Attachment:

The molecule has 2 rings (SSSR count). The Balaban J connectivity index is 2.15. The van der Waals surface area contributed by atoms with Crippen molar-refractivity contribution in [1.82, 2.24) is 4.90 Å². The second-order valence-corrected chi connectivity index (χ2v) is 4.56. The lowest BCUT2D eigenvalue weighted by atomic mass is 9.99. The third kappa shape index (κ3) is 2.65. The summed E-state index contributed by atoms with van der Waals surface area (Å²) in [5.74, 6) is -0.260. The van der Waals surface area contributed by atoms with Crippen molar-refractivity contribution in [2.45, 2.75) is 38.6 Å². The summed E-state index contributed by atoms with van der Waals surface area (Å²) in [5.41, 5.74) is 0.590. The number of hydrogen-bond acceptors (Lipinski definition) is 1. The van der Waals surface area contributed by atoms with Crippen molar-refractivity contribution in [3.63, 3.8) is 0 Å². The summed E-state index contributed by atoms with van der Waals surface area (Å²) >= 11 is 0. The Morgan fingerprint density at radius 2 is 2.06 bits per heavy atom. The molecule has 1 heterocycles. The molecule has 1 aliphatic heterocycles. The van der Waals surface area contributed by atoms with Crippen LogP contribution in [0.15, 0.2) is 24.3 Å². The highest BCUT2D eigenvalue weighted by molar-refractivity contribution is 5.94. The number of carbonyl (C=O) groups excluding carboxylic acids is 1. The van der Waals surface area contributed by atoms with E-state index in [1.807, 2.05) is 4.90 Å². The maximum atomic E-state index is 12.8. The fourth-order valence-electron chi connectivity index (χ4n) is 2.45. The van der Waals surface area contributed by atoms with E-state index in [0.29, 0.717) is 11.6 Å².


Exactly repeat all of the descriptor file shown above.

The molecule has 2 rings (SSSR count). The Balaban J connectivity index is 2.15. The van der Waals surface area contributed by atoms with Crippen molar-refractivity contribution in [1.82, 2.24) is 4.90 Å². The second-order valence-corrected chi connectivity index (χ2v) is 4.56. The lowest BCUT2D eigenvalue weighted by atomic mass is 9.99. The third kappa shape index (κ3) is 2.65. The summed E-state index contributed by atoms with van der Waals surface area (Å²) in [5.74, 6) is -0.260. The van der Waals surface area contributed by atoms with Crippen molar-refractivity contribution in [2.45, 2.75) is 38.6 Å². The summed E-state index contributed by atoms with van der Waals surface area (Å²) in [5.41, 5.74) is 0.590. The number of hydrogen-bond acceptors (Lipinski definition) is 1. The van der Waals surface area contributed by atoms with Crippen molar-refractivity contribution in [3.63, 3.8) is 0 Å². The summed E-state index contributed by atoms with van der Waals surface area (Å²) >= 11 is 0. The Morgan fingerprint density at radius 2 is 2.06 bits per heavy atom. The molecule has 1 heterocycles. The molecule has 1 aliphatic heterocycles. The van der Waals surface area contributed by atoms with Crippen LogP contribution in [0.15, 0.2) is 24.3 Å². The highest BCUT2D eigenvalue weighted by molar-refractivity contribution is 5.94. The number of carbonyl (C=O) groups excluding carboxylic acids is 1. The van der Waals surface area contributed by atoms with E-state index in [1.807, 2.05) is 4.90 Å². The maximum atomic E-state index is 12.8. The fourth-order valence-electron chi connectivity index (χ4n) is 2.45. The van der Waals surface area contributed by atoms with E-state index in [0.29, 0.717) is 11.6 Å².